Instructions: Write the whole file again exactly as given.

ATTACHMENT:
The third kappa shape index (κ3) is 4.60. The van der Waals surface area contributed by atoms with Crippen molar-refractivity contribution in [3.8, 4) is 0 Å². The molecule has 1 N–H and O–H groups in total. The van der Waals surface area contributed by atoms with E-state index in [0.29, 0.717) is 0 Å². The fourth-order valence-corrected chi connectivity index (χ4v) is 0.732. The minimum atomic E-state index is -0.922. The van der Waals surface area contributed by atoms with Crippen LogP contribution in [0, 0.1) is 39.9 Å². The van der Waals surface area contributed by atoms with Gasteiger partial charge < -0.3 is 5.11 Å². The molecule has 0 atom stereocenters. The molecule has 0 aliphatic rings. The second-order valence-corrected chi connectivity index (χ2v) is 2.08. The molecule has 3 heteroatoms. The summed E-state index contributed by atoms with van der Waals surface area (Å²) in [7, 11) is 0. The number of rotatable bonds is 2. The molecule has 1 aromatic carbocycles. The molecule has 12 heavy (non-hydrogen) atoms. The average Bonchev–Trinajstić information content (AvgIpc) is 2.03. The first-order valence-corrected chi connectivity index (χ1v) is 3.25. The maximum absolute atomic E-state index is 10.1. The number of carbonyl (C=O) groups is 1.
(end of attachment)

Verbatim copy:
The third kappa shape index (κ3) is 4.60. The van der Waals surface area contributed by atoms with Crippen molar-refractivity contribution in [3.8, 4) is 0 Å². The molecule has 1 N–H and O–H groups in total. The van der Waals surface area contributed by atoms with E-state index in [0.29, 0.717) is 0 Å². The fourth-order valence-corrected chi connectivity index (χ4v) is 0.732. The minimum atomic E-state index is -0.922. The van der Waals surface area contributed by atoms with Crippen LogP contribution in [0, 0.1) is 39.9 Å². The van der Waals surface area contributed by atoms with Gasteiger partial charge < -0.3 is 5.11 Å². The molecule has 0 atom stereocenters. The molecule has 0 aliphatic rings. The second-order valence-corrected chi connectivity index (χ2v) is 2.08. The molecule has 3 heteroatoms. The summed E-state index contributed by atoms with van der Waals surface area (Å²) in [7, 11) is 0. The number of rotatable bonds is 2. The molecule has 1 aromatic carbocycles. The molecule has 12 heavy (non-hydrogen) atoms. The average Bonchev–Trinajstić information content (AvgIpc) is 2.03. The first-order valence-corrected chi connectivity index (χ1v) is 3.25. The maximum absolute atomic E-state index is 10.1. The number of carbonyl (C=O) groups is 1.